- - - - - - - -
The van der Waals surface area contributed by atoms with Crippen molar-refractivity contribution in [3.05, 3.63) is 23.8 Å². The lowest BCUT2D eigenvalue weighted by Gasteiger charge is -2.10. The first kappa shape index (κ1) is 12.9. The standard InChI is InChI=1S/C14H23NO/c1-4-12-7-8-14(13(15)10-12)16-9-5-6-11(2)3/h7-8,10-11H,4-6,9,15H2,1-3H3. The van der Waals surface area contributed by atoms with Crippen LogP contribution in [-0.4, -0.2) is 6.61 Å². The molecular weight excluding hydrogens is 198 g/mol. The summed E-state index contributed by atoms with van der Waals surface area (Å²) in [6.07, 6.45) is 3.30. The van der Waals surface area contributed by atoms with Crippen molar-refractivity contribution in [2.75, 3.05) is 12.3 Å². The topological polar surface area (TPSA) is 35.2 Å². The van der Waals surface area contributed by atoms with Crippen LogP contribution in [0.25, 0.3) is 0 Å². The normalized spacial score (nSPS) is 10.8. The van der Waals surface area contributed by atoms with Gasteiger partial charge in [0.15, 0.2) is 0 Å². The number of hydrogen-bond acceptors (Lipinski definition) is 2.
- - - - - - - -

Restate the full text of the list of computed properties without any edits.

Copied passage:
The van der Waals surface area contributed by atoms with Crippen molar-refractivity contribution in [3.05, 3.63) is 23.8 Å². The lowest BCUT2D eigenvalue weighted by Gasteiger charge is -2.10. The first kappa shape index (κ1) is 12.9. The standard InChI is InChI=1S/C14H23NO/c1-4-12-7-8-14(13(15)10-12)16-9-5-6-11(2)3/h7-8,10-11H,4-6,9,15H2,1-3H3. The van der Waals surface area contributed by atoms with Crippen LogP contribution in [-0.4, -0.2) is 6.61 Å². The molecular weight excluding hydrogens is 198 g/mol. The summed E-state index contributed by atoms with van der Waals surface area (Å²) in [6.07, 6.45) is 3.30. The van der Waals surface area contributed by atoms with Crippen molar-refractivity contribution in [2.75, 3.05) is 12.3 Å². The topological polar surface area (TPSA) is 35.2 Å². The van der Waals surface area contributed by atoms with Crippen LogP contribution in [0.25, 0.3) is 0 Å². The normalized spacial score (nSPS) is 10.8. The van der Waals surface area contributed by atoms with Gasteiger partial charge in [0.15, 0.2) is 0 Å². The number of hydrogen-bond acceptors (Lipinski definition) is 2.